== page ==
Saturday, March 27, 2004

Love and Sex & the City

Well, the last episode of Sex & the City showed in the States a few weeks ago, but it finally showed in Britain on Wednesday, and in Canada on Friday.

Sex & the City grew up, and Love finally mattered. The writers did a masterful job of squeezing the subject of Love into the single, final episode, considering that they have spent years expounding on Sex.

And what an earthquaking shift in popular culture. Sex used to be rebellious and cool: it used to mean that you were breaking the chains of a repressive culture and upbringing. But that was when the world around you was completely repressive and conservative, and church-going. In the West, it isn't as strangling as it used to be, unless you still live in the heart of Mormon country, or on the Isle of Man. In the Rest of the World, well that's the more challenging story.

As in everything, balance is the art, the science and the poetry. Sex isn't dead. It never was completely so, even in Queen Victoria's time. It's just that since the 60's it has been the primary emphasis of cultural progress. It finally reached its point of over-emphasis.

Sex & the City was about people who had sex first, and later learned about love. There are also people who love first, and later learn about sex. Both types of people have occurred naturally since the dawn of time. The predisposition to one or the other is almost a quantifiable genetic feature, subject to competition, survival, and natural selection depending on what is luckily successful.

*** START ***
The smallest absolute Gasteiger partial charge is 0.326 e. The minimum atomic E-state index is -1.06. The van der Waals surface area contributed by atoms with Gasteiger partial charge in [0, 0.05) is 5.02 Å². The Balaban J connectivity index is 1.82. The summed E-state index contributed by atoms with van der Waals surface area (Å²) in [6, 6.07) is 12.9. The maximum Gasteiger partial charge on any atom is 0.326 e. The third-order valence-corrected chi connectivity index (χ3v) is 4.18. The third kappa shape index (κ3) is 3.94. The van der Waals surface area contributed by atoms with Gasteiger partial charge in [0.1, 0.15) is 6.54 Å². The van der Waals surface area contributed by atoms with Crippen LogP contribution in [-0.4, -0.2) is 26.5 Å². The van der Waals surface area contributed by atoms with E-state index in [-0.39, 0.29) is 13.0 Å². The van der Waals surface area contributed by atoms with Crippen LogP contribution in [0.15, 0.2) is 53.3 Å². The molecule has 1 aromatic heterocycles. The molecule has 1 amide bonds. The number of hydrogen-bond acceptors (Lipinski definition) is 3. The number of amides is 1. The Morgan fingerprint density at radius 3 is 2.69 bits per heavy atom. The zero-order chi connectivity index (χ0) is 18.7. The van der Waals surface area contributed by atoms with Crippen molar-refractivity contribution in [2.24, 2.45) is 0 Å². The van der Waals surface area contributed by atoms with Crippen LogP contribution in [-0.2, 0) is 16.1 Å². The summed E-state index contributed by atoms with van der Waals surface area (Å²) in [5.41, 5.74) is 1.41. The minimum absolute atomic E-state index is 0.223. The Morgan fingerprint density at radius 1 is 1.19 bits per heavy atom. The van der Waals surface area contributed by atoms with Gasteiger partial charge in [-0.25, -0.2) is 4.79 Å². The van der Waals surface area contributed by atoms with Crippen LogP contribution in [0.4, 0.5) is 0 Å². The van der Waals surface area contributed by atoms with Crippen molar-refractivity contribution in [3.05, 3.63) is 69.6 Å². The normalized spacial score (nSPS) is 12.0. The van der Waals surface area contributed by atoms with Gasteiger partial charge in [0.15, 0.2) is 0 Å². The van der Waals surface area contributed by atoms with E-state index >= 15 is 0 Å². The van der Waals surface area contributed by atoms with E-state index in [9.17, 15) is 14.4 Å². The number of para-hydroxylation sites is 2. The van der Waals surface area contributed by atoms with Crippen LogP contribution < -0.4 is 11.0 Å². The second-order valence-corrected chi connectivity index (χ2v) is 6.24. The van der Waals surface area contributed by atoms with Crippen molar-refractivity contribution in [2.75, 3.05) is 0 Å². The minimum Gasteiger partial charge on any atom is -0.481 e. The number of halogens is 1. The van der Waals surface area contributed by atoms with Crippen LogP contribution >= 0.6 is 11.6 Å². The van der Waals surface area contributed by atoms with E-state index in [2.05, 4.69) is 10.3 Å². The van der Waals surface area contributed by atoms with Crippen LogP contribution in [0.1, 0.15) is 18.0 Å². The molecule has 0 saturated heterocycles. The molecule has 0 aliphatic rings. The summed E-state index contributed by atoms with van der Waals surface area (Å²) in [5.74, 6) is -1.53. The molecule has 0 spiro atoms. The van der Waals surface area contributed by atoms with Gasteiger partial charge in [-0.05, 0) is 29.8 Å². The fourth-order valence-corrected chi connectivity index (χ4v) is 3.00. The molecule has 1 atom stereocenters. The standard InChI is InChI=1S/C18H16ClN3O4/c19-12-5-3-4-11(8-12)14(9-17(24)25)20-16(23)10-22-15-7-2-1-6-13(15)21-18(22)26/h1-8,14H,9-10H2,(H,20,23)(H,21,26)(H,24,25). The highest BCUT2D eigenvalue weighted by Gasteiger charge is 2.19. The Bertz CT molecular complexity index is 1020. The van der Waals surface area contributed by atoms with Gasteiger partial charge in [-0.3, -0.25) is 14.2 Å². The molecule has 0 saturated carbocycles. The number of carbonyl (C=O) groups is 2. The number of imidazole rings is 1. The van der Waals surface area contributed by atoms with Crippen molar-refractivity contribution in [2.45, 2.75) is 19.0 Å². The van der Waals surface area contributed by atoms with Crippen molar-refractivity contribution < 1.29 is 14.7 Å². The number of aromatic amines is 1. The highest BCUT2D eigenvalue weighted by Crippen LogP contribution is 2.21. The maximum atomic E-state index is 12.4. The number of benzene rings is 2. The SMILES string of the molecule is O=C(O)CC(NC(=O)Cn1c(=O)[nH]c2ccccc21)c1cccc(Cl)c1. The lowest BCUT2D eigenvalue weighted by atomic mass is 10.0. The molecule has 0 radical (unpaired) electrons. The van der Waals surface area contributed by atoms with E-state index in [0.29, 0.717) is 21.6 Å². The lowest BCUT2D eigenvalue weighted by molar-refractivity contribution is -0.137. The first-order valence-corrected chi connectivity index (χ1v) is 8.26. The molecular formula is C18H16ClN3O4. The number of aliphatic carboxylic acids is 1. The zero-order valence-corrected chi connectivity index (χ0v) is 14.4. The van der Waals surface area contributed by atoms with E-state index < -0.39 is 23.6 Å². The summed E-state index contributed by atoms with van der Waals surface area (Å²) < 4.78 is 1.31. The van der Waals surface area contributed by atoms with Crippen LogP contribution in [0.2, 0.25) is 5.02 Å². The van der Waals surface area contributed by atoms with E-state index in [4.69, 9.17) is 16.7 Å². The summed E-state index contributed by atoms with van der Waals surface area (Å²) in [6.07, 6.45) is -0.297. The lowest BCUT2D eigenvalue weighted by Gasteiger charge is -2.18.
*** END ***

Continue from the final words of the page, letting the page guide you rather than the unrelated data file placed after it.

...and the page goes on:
Before the 60's, western Society used to only have official approval for people who loved first and learned sex afterwards. In recent years the pendulum had swung to the extreme end. If you arrived in the West from the mountains of Afghanistan, you would certainly think that western society only sanctioned people who learned sex first and never learned to love.

Whether the official sanction is one way or the other, there will always be some people carrying on in the opposite way, regardless of what social pressure exists around them. There are 6 billion people on the planet, and the only way they will ever completely march in step is when they are assimilated by the Borg. (The Borg is a concept from Star Trek, of a part-machine society where all members are mechanically wired and uniformly controlled. You can quickly observe that the Internet is the first incarnation of the Borg, and extrapolate to your mind's delight).

Love and Sex: everyone needs them both, and everyone can thank them both, for being alive, alive, alive, alive......

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